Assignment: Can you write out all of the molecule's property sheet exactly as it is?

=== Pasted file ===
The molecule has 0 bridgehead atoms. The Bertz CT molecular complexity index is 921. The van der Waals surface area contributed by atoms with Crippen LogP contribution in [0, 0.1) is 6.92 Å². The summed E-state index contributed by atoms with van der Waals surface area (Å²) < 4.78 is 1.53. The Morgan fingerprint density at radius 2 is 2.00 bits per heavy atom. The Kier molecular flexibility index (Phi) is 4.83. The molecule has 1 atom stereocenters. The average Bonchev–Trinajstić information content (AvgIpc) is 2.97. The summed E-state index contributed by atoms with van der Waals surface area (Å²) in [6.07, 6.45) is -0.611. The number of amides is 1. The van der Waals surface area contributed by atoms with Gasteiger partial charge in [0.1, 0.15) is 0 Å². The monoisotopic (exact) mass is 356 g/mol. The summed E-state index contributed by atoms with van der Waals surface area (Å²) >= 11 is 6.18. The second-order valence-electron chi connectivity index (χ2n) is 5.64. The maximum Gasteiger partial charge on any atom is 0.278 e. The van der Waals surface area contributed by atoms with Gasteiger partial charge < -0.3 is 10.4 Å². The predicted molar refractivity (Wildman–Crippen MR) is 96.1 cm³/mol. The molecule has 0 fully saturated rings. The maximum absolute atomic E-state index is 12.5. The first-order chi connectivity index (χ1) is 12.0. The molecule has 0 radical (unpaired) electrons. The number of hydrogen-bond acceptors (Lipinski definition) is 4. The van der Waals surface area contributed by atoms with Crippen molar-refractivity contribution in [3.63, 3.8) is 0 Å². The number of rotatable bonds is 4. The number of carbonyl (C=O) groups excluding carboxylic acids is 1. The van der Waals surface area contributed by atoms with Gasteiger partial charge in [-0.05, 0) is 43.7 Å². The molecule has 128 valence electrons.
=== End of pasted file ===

The molecule has 0 bridgehead atoms. The Bertz CT molecular complexity index is 921. The van der Waals surface area contributed by atoms with Crippen LogP contribution in [0, 0.1) is 6.92 Å². The summed E-state index contributed by atoms with van der Waals surface area (Å²) < 4.78 is 1.53. The Morgan fingerprint density at radius 2 is 2.00 bits per heavy atom. The Kier molecular flexibility index (Phi) is 4.83. The molecule has 1 atom stereocenters. The average Bonchev–Trinajstić information content (AvgIpc) is 2.97. The summed E-state index contributed by atoms with van der Waals surface area (Å²) in [6.07, 6.45) is -0.611. The number of amides is 1. The van der Waals surface area contributed by atoms with Gasteiger partial charge in [0.1, 0.15) is 0 Å². The monoisotopic (exact) mass is 356 g/mol. The summed E-state index contributed by atoms with van der Waals surface area (Å²) >= 11 is 6.18. The second-order valence-electron chi connectivity index (χ2n) is 5.64. The maximum Gasteiger partial charge on any atom is 0.278 e. The van der Waals surface area contributed by atoms with Gasteiger partial charge < -0.3 is 10.4 Å². The predicted molar refractivity (Wildman–Crippen MR) is 96.1 cm³/mol. The molecule has 0 fully saturated rings. The maximum absolute atomic E-state index is 12.5. The first-order chi connectivity index (χ1) is 12.0. The molecule has 0 radical (unpaired) electrons. The number of hydrogen-bond acceptors (Lipinski definition) is 4. The van der Waals surface area contributed by atoms with Crippen molar-refractivity contribution in [3.63, 3.8) is 0 Å². The number of rotatable bonds is 4. The number of carbonyl (C=O) groups excluding carboxylic acids is 1. The van der Waals surface area contributed by atoms with Gasteiger partial charge in [-0.05, 0) is 43.7 Å². The molecule has 128 valence electrons.